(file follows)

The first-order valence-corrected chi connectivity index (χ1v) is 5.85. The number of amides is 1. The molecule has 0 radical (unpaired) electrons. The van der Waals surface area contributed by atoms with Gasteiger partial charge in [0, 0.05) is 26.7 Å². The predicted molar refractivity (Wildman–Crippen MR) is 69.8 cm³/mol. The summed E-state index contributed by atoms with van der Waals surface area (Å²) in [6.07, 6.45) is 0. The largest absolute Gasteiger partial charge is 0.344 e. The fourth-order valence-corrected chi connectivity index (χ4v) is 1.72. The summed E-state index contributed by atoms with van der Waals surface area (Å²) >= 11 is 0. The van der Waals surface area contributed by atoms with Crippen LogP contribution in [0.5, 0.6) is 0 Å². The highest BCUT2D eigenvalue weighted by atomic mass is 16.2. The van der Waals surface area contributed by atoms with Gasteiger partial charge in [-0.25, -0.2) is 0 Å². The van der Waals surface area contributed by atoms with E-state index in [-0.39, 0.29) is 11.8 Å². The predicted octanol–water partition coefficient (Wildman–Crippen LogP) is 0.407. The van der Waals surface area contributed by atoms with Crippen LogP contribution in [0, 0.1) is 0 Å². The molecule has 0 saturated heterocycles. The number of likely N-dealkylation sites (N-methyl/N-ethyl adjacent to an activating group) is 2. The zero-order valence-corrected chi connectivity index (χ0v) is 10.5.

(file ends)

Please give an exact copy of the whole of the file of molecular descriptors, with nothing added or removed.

The first-order valence-corrected chi connectivity index (χ1v) is 5.85. The number of amides is 1. The molecule has 0 radical (unpaired) electrons. The van der Waals surface area contributed by atoms with Gasteiger partial charge in [0, 0.05) is 26.7 Å². The predicted molar refractivity (Wildman–Crippen MR) is 69.8 cm³/mol. The summed E-state index contributed by atoms with van der Waals surface area (Å²) in [6.07, 6.45) is 0. The largest absolute Gasteiger partial charge is 0.344 e. The fourth-order valence-corrected chi connectivity index (χ4v) is 1.72. The summed E-state index contributed by atoms with van der Waals surface area (Å²) >= 11 is 0. The van der Waals surface area contributed by atoms with Crippen LogP contribution in [0.5, 0.6) is 0 Å². The highest BCUT2D eigenvalue weighted by atomic mass is 16.2. The van der Waals surface area contributed by atoms with Gasteiger partial charge in [-0.25, -0.2) is 0 Å². The van der Waals surface area contributed by atoms with E-state index in [-0.39, 0.29) is 11.8 Å². The predicted octanol–water partition coefficient (Wildman–Crippen LogP) is 0.407. The van der Waals surface area contributed by atoms with Crippen LogP contribution in [0, 0.1) is 0 Å². The molecule has 0 saturated heterocycles. The number of likely N-dealkylation sites (N-methyl/N-ethyl adjacent to an activating group) is 2. The zero-order valence-corrected chi connectivity index (χ0v) is 10.5.